The Language of Obesity

sizeSadly, childhood obesity is inextricably connected with bias, stigma, discrimination, blaming, and shaming. “Obesophobia” is an actual word. It is an intense and abnormal fear of weight gain that might be caused by family influence or a distorted self-image that developed in some other way. Too often, the next step is anorexia or bulimia.

Logically, it seems like there should also be an objective meaning, similar to “homophobia,” which is an intense fear of and aversion to homosexuals. But no, there is a different word for the fear of fat people: cacomorphobia, which in Greek means fear of an ugly shape. says:

Cacomorphobes are terrified of fat or obese people; they simply cannot control the terror they experience around such individuals. They often realize that they are being judgmental (often downright mean), and yet they are unable to control the panic attacks they experience at the mere thought or sight of fat people…Many phobics, for example, reveal feeling nauseated upon seeing fat people eating or bingeing on high calorie foods at restaurants.

Erik Hayden wrote for about research that was done at Bowling Green State University, showing that “individuals are very likely to form an immediate negative impression toward the obese.” More than 300 subjects were shown both females and males ranging from normal weight to extremely obese, and were asked to agree or disagree with such statements as “People like this make me feel uncomfortable.” The results?

Participants didn’t merely exhibit a preference for thin figures and indifference to obese ones—they showed active dislike toward these theoretically obese.

The root of fat-shaming seems almost to be instinctual. But Hayden noted one detail that may or may not be comforting. No gender bias seemed to be involved. The dislike of the obese applied equally to the virtual males and virtual females employed in the study.

Last year, reported on a seeming change in the word “fat” itself. The example given was that while 60 percent of women who were surveyed said that “fat” is an offensive insult, many activists are also busy reclaiming the word and investing it with pride. Fat acceptance is definitely a social force, and probably not a useful one. This article says:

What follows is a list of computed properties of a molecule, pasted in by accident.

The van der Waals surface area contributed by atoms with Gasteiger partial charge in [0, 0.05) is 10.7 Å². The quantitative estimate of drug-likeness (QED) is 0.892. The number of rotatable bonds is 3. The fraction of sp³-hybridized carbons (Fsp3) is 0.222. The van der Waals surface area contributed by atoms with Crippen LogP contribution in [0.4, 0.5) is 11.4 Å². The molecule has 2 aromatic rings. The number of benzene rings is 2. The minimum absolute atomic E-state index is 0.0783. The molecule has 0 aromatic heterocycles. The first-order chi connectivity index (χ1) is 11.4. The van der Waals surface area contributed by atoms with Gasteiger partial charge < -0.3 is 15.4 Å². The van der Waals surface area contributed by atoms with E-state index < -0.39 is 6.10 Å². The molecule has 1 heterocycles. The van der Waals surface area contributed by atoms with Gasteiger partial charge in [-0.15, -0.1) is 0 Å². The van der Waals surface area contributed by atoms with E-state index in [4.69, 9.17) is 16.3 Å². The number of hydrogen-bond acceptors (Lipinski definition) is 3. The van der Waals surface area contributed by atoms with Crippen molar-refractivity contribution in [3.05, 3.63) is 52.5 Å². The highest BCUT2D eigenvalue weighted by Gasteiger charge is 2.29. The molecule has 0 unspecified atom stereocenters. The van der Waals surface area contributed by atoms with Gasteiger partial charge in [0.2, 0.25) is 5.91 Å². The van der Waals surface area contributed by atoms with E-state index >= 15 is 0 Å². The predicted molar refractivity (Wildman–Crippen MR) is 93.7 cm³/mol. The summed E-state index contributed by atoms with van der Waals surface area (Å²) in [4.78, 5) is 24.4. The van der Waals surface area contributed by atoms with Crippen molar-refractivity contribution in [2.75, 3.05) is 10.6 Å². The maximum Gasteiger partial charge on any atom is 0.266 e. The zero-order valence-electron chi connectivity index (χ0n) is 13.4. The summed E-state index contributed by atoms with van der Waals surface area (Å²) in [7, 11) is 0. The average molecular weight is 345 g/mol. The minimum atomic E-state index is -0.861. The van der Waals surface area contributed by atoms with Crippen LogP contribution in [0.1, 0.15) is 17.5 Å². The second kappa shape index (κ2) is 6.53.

Fewer people who describe themselves as overweight are willing to say that “fat” is clearly just an objective description of someone’s weight. This is true whether you compare them to people who think of themselves as having a healthy weight or people who describe themselves as having obesity.

A report on the plus-size fashion industry traced the linguistic variety that has described clothes for big women. “Full-figured” is a term that originated with the lingerie industry. “Plus” is only about ten years old. “Curvy” is gaining popularity. Plus-size model Alexandra Boos told New Yorker contributor Lizzie Widdicombe that a movement is afoot to reclaim “fat.” Boos tends to doubt that a universally acceptable word will ever be agreed upon. During Full Figured Fashion Week, a panel discussed the question of whether “plus” has become a dirty word.

The Obesity Action Coalition believes that obesity is a disease, and that fat-shaming is the last culturally acceptable form of discrimination. The publication “Understanding Obesity Stigma” aims to reduce the bias that clings to obesity. The Coalition identifies separate areas of influence within the society, such as healthcare, media, education, employment and entertainment. The thought leaders among them are encouraged to abandon the old obesity-focused language and adopt “people-first language.” Working with the Rudd Center and The Obesity Society, they created a set of “Guidelines for Media Portrayals of Individuals Affected by Obesity.”

Your responses and feedback are welcome!

Source: “A Fatter Phobia,”, 02/08/10
Source: “What’s Becoming of the Word “Fat”?,”, 08/14
Source: “The Plus Side,”, 09/22/14
Source: “Weight Bias and Stigma,”, undated
Image by walknboston

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Childhood Obesity News | OVERWEIGHT: What Kids Say | Dr. Robert A. Pretlow
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